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TECH NEWS

Avio PowerSense power meter to launch at £250

British crank-based system is due to be released next month

A new British power meter called the Avio PowerSense is set to launch in the next few weeks at a retail price of £250. The system retrofits to an existing crank and can communicate with a head unit via ANT+ or Bluetooth.

The Avio PowerSense has been adapted from a design used in rowing – hugely modified, obviously. Like the vast majority of other power meters, it relies on a strain gauge as the basis for its measurement, here attached to the left (non-driveside) crank.

Avio PowerSense - 4.jpg

Avio says that you can fix the PowerSense to any crank, including carbon-fibre options. That’s interesting because Stages took a few years between launching its power meter on aluminium cranks and eventually getting to a point where it was happy to go with carbon cranks too. 

The only limitation, according to Avio, is that you need a certain amount of clearance between the crank and the frame – the unit extends about 10.5mm from the crank’s inner face. This is just a little more than a Stages pod, for example. That means PowerSense (like Stages) isn’t compatible with every frame and crank combination, but it’s simple to measure to see whether it’ll work with your setup before you buy.

It tends to be higher end bikes that have less frame to crank clearance while more affordable bikes tend to have more, as a general rule. That’s fine with Avio because it is aiming the PowerSense at the mass market of riders who want to optimise their training rather than just at those who have a high level of disposable income.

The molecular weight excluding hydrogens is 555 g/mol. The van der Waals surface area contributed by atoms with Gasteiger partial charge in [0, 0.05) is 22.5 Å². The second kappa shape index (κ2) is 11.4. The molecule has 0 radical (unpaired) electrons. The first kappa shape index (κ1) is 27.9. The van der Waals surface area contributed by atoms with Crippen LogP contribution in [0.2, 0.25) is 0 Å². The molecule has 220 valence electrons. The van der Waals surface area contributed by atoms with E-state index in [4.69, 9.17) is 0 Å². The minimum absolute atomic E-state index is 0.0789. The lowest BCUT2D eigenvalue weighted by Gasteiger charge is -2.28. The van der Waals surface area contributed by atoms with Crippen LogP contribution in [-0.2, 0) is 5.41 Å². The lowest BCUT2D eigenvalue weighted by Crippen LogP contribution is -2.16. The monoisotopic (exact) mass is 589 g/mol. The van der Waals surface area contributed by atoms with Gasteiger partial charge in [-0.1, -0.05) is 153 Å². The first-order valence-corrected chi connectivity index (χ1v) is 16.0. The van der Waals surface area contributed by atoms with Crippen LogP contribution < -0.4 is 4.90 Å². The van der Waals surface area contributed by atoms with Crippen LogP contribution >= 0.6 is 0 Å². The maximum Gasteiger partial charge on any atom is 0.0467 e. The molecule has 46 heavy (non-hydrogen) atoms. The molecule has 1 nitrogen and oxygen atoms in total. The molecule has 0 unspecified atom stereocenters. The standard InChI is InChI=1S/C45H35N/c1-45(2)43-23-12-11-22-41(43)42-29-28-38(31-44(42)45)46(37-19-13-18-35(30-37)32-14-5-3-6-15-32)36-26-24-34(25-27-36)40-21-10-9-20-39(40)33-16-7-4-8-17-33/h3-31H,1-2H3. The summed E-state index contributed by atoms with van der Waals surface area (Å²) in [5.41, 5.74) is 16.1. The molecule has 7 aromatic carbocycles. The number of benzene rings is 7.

You can fit the Avio yourself or have a bike shop do it for you. Avio reckons that the bonding process, using industrial structural adhesive, is pretty much foolproof and will take a typical user about 15 minutes. Once in place, initial calibration involves hanging a 10kg weight (which could be 10 litres of water less the weight of the container) from your crank arm. This only has to be done once. 

Avio PowerSense - 3.jpg

You don’t need to zero offset the device at the start of every ride to account for changes in temperature because there’s a thermo probe in the processor chip. If the system experiences zero force after the temperature has changed by +/- 3°, that’s taken as the new zero. However, Avio suggests that you perform a zero offset before a ride if the conditions are significantly different to those of your previous ride – if you’ve gone to ride in the Alps, say – because temperature compensation can only do so much to ensure that you get a true reflection of the power generated, and it advises a zero offset every week or two as a matter of course in order to establish the correct baseline.

The PowerSense is powered by a CR2032 coin cell – a type that’s readily available in supermarkets, garages and so on. You can twist the battery compartment open using the replacement cell rather than needing to root around for a coin that fits, which is a thoughtful touch! Avio says that the cell will last for about a year with typical use. 

The PowerSense unit is certified IP67 which means that it has complete protection from dust and “ingress of water in harmful quantity shall not be possible when the enclosure is immersed in water under defined conditions of pressure and time (up to 1 metre of submersion).”

I’ve already mentioned that the PowerSense is 10.5mm deep; it’s 90mm long, 30mm wide at its widest point, and weighs 120g. For comparison, a Stages system adds less than 20g to your bike, but 120g is hardly heavy.